UNICEF Appeals For Donations To Support Children In Eastern Ukraine Affected By War
More than 200,000 children or nearly a quarter of all children who live in the two areas that are most affected by the continuing conflict in Eastern Ukraine are in urgent need of immediate assistance and psychosocial support says UNICEF. These children need help to deal with the trauma of living through more than three years of violence. The children who most desperately need support live in Luhansk and Donetsk oblasts which are within 15 kilometres of the line that separates government and non-government controlled which is where the fighting is at its fiercest.
“The world has forgotten about this invisible crisis in eastern Ukraine, but hundreds of thousands of children are paying a heavy price, one that could last a lifetime without adequate support. We urgently need funds to reach these traumatized children,” said UNICEF Ukraine Representative Giovanna Barberis.
Living in chronic fear
The children who live nearest to the line of control are living in chronic fear and uncertainty which is caused by the sporadic shelling and unpredictable breakout of fighting. They are also confronted by the dangers of landmines and other unexploded devices. These children risk their lives just to get an education. During the most recent escalation of violence that took place this year between February and March, seven schools were damaged. Over 740 schools or 20 per cent of schools in Eastern Ukraine have been damaged or destroyed since the beginning of the conflict back in 2014.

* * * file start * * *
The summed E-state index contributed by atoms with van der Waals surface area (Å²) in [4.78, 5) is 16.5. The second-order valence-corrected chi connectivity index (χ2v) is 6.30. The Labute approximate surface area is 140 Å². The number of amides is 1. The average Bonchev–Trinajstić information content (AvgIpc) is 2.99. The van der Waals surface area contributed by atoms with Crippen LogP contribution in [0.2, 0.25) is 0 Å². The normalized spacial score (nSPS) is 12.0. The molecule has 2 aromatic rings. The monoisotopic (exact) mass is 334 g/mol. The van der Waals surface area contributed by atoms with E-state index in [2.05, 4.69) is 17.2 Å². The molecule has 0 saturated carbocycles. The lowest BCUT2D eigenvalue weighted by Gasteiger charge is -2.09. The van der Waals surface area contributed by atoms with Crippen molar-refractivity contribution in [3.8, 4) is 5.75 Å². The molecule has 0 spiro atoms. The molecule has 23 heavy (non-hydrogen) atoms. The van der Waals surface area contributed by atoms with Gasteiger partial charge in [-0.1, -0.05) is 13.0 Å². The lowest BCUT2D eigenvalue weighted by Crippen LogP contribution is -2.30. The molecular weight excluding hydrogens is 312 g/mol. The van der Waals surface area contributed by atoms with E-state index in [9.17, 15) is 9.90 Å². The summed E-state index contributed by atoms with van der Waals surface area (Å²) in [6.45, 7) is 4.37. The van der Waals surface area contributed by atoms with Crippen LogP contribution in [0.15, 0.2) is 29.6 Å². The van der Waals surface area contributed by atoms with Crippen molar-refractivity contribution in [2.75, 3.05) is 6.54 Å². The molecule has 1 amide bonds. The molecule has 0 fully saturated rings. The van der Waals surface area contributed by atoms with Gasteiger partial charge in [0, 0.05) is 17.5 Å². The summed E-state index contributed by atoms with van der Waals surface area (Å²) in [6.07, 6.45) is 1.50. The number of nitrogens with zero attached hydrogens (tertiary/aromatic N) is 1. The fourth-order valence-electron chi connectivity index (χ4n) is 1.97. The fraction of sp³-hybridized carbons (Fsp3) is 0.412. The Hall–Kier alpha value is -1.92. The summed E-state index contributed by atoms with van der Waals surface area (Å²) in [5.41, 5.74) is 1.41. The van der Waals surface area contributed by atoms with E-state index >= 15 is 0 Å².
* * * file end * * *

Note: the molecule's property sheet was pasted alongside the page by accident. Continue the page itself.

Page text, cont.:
Children require intense psychological support
The vast majority of the 200,000 children that require intense psychological support in Eastern Ukraine are simply not receiving proper care. Services are underfunded and over extended. Social workers and specially trained teachers as well as psychologists are working 24 hours a day. However, as the proxy war continues additional funds are necessary to meet the needs of the children.
Appealing for donations
UNICEF is asking for donations totalling US$31.2 million in order to deliver support to these children and their families that have been scarred by conflict in Eastern Ukraine. This includes $5.5 million to deliver protection for children as well as psychosocial support. At present, UNICEF has not even received a third of the funds it needs and child protection is critically underfunded.
“Children should not have to live with the emotional scars from a conflict they had no part in creating. Additional support is needed now so that young people in Donetsk and Luhansk can grow into healthy adults and rebuild their communities,” said Barberis. “Children and their families urgently need peace. We call on all sides of the conflict to recommit to the ceasefire signed in Minsk to end this senseless violence.”
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